Source: NIH
Source: NIH

A recent collaborative study by investigators at Children's Hospital Los Angeles (CHLA), Brigham and Women's Hospital, and the California Department of Public Health has suggested that all infants with a known mutation for cystic fibrosis (CF) and a secondary mutation called the 5T allele, should receive additional screening so as to predict better the risk of developing CF later in life. The results from this new study—“Phenotypes of California CF Newborn Screen-Positive Children with CFTR 5T Allele by TG Repeat Length”—were published recently in Genetic Testing and Molecular Biomarkers, a Mary Ann Liebert, Inc., publication.

The research team found that adding specific DNA sequencing to current newborn screenings would allow for early diagnosis in ethnically diverse populations and may increase the number of CF diagnoses in the U.S. over time. Moreover, such determinations could result in earlier treatment of CF—ultimately improving the outcomes and prolonging the lives of a children diagnosed with the disease.

While each state uses a different screening algorithm to detect newborns with CF, California has implemented a unique algorithm which incorporates full sequencing of the gene responsible for CF, called the CF Transmembrane Conductance Regulator or CFTR. Most other states perform a two-tier screen using the patient's blood that first measures the concentration of the pancreatic enzyme that is elevated in CF. In babies with the highest levels of this enzyme, called immunoreactive trypsinogen (IRT), a secondary screen looks at a selected list of 23 to 140 CFTR mutations known to cause the disease. Additionally, over the past several years the use of next-generation sequencing has increased the number of researchers studying the disease to more quickly and accurately identify genetic variations in the CFTR gene that lead to CF phenotypes.

Unfortunately, many of the currently employed CFTR mutation panels were created based on the most prevalent mutations in severely affected individuals, most of whom were Caucasians.

“If only a commercial panel is applied, a large number of diagnoses are missed among African Americans and Hispanics,” explained lead study author Danieli Salinas, M.D., a physician in the Division of Pediatric Pulmonology at CHLA and assistant professor of pediatrics and preventive medicine at the Keck School of Medicine. “Missing these causal mutations during newborn screening has the devastating consequence of not detecting CF in these individuals until later in life when lung damage is already irreversible.”

In California, after detection of one CFTR mutation, blood samples are sent for CFTR-DNA sequencing to rule out the presence of a second pathogenic mutation. Remarkably, California has screened more than 4 million newborns for CF since 2007, discovering that in babies with two mutations only about one-third had classic CF symptoms. Two-thirds of the babies with sequence variants were not found to have CF as indicated by an abnormal chloride sweat test, considered to be the gold standard for CF diagnosis.

“The question became whether the babies in the second group (labeled CFTR-related metabolic syndrome or CRMS) really went on to develop CF, or if benign variants in CFTR were being detected that might never cause a clinical problem,” noted senior study author Richard Parad, M.D., a neonatologist in BWH's Department of Pediatric Newborn Medicine and an associate professor at Harvard Medical School.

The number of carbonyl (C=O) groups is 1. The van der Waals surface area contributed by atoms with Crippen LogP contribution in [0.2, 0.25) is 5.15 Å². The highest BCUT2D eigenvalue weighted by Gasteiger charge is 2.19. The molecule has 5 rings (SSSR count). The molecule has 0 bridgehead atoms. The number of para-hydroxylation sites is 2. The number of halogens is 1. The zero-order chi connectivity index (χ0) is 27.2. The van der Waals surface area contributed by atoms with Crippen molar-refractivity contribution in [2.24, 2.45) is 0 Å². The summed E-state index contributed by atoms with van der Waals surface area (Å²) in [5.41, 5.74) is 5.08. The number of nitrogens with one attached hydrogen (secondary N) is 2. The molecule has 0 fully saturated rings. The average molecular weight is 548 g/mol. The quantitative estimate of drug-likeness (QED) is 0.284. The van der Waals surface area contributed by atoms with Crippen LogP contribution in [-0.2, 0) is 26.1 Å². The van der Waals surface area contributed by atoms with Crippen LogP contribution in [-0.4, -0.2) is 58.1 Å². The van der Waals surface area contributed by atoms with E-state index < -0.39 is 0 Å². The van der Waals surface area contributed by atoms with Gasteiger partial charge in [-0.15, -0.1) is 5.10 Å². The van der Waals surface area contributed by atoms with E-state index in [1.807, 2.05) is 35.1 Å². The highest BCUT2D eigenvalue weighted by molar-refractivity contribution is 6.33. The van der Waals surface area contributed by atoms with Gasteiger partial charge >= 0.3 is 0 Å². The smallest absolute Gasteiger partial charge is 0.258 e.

In the current study, the scientists investigated evaluated the effect of a particular, common mild CFTR gene variant that is carried by nearly one of 10 people, the 5T allele. They followed the cohort of babies—for eight years— detected through CF newborn screening with a variant detected in both of their CFTR gene copies: one severe CF-causing mutation and one 5T allele. The researchers were able to generate risk predictions based on the “TG repeat” – a DNA repeating pattern of varying length found directly adjacent to 5T alleles.

Newborns with an 11 TG repeat showed no signs of CF during eight years of follow-up. However, six percent of babies with a 12 TG repeat developed the disease, and nearly 40 percent of children with a 13 TG were considered to have CF within eight years of birth.

“The study's conclusions show that depending on the 5T-TG repeat length information, the risk of presenting a natural history consistent with CF can be anticipated,” remarked Dr. Parad. “Right now, these babies are not detected by CF newborn screening in states other than California. Instead of being detected in an asymptomatic state and followed closely, these children later present with CF symptoms and may have missed an important opportunity to initiate early appropriate therapies during a window of protection that might improve their long-term outcome.”

“Having CFTR-DNA sequencing as part of a newborn screening model can unveil the full spectrum of this disorder, through early detection of mild to severe cases in an ethnically diverse population,” Dr. Salinas added. “Studies like this are important to better guide providers and families, by determining which individuals with which mutation combinations should be clinically monitored.”

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